Fewer than half of U.S. employees have a positive state of well-being, according to a new survey by Alight Solutions.

The survey, which polled 2,301 people, also found Americans’ perceptions of their well-being status is dropping. “Personal perceptions of mental and emotional well-being have declined most — down six points,” noted the report.

It found millennials rated the state of their mental/emotional (37 per cent), physical (36 per cent), professional and career (36 per cent) and social (28 per cent) well-being lower than all other generations. Comparatively, baby boomers (40 per cent) rated their mental/emotional well-being higher than any other generation, but this number is still down seven points from previous years.

Read: Millennials, managers more likely to report mental-health struggles

The survey also found one in five respondents are struggling to cover monthly expenses, one in four said their levels of debt are ruining their quality of life and 42 per cent are failing to save for health-care expenses not covered by insurance. Indeed, 56 per cent of survey participants said most of their stress comes from their finances.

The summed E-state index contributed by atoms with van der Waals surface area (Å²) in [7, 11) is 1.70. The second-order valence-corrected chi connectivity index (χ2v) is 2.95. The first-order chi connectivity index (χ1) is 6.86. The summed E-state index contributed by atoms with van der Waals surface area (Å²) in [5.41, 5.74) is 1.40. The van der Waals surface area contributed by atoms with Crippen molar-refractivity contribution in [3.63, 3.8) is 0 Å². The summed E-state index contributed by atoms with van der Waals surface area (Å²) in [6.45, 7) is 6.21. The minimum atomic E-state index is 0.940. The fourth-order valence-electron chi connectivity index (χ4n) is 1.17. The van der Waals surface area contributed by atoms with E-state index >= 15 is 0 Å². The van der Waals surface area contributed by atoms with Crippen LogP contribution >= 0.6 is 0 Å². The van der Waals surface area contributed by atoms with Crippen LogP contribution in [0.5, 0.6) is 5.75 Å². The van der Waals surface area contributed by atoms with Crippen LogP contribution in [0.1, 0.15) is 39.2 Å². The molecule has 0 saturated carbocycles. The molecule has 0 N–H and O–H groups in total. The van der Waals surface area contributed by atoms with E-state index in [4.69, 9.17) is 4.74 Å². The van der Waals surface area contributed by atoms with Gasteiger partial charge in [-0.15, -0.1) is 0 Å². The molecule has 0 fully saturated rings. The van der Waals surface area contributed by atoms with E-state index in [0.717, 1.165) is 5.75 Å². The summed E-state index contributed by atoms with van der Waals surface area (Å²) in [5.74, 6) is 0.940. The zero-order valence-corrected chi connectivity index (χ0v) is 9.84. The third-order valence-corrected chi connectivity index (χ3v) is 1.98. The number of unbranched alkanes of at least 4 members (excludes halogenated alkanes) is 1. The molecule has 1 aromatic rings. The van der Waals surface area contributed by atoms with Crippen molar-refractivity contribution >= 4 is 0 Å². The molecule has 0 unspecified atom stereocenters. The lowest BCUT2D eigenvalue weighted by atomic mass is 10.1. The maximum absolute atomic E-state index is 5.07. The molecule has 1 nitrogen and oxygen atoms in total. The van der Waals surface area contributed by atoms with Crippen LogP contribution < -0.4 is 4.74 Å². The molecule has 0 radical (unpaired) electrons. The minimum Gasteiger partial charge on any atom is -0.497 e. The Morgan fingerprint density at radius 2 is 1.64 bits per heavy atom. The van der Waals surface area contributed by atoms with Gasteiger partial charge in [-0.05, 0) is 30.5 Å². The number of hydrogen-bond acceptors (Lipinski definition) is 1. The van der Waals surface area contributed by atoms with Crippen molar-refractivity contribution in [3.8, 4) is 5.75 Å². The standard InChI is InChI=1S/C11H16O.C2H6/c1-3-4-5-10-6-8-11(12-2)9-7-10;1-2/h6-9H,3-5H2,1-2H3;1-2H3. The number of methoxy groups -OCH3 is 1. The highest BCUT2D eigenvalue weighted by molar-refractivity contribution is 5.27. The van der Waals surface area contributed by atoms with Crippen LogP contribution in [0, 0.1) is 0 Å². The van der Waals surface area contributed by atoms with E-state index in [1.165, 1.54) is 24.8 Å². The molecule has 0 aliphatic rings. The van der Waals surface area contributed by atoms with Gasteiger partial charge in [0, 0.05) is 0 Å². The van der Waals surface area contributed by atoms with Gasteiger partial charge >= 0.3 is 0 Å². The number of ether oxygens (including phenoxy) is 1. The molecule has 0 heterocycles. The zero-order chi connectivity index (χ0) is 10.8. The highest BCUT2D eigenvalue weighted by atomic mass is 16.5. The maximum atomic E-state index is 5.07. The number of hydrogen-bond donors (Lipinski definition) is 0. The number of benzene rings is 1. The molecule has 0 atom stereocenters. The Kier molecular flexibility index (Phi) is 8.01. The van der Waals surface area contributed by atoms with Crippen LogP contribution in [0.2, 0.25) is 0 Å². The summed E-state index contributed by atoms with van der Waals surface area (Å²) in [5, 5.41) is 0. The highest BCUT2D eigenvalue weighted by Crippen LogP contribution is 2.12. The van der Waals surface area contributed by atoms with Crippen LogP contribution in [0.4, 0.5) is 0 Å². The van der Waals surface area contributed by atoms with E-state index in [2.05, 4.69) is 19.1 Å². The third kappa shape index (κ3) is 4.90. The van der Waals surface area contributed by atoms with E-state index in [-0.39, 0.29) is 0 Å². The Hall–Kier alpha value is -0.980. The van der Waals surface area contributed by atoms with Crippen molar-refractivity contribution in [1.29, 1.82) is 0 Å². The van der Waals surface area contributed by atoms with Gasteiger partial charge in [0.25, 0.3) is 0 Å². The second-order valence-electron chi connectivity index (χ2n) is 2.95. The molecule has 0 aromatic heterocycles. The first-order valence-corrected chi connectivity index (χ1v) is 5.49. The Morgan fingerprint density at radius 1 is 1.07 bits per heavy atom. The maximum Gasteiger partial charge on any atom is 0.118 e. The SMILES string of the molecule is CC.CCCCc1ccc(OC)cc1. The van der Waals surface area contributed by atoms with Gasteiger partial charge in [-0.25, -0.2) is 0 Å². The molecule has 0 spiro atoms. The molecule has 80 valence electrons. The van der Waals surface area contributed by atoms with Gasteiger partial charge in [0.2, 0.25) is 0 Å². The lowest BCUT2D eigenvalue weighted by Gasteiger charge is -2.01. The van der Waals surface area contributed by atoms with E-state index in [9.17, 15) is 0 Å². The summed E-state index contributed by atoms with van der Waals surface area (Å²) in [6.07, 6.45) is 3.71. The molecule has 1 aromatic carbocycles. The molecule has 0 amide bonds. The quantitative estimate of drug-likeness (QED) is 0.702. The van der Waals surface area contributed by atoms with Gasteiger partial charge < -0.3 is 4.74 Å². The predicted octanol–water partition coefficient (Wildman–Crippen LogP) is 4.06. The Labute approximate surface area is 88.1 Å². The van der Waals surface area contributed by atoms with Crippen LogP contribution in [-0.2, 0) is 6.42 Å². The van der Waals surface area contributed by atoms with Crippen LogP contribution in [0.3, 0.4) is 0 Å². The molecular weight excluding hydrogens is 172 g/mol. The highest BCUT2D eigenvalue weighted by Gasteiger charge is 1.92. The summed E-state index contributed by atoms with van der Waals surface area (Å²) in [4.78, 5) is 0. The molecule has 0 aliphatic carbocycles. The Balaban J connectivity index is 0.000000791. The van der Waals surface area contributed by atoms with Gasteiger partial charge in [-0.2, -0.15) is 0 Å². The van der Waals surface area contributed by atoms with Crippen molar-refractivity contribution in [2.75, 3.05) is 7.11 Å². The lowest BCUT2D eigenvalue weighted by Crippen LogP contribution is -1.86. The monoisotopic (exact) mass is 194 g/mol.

“Employers are tuned in to these observances and, as part of their efforts, are focused on improving financial well-being,” said the study. “But again, despite the focus and available resources, how employees feel about their financial situations doesn’t appear to be getting substantially better — perhaps due to the increased spotlight financial well-being brings to their personal financial situation and hardships.”

Read: Mental and emotional health spilling over to financial stress: study

The study also showed an increasing number of employees are afraid of running out of money when they retire and believe they won’t have enough funds to retire when they’d like to. However, more respondents said they’re taking steps to ensure they have the funds required for retirement, with about 80 per cent of employees contributing to their company’s retirement plan.

As for workplace well-being programs, generation Z is more likely (90 per cent) than other generations to agree that well-being benefits and programs are a benefit they value. As well, the majority (87 per cent) agreed these types of programs enhance and improve their overall experience in the workplace.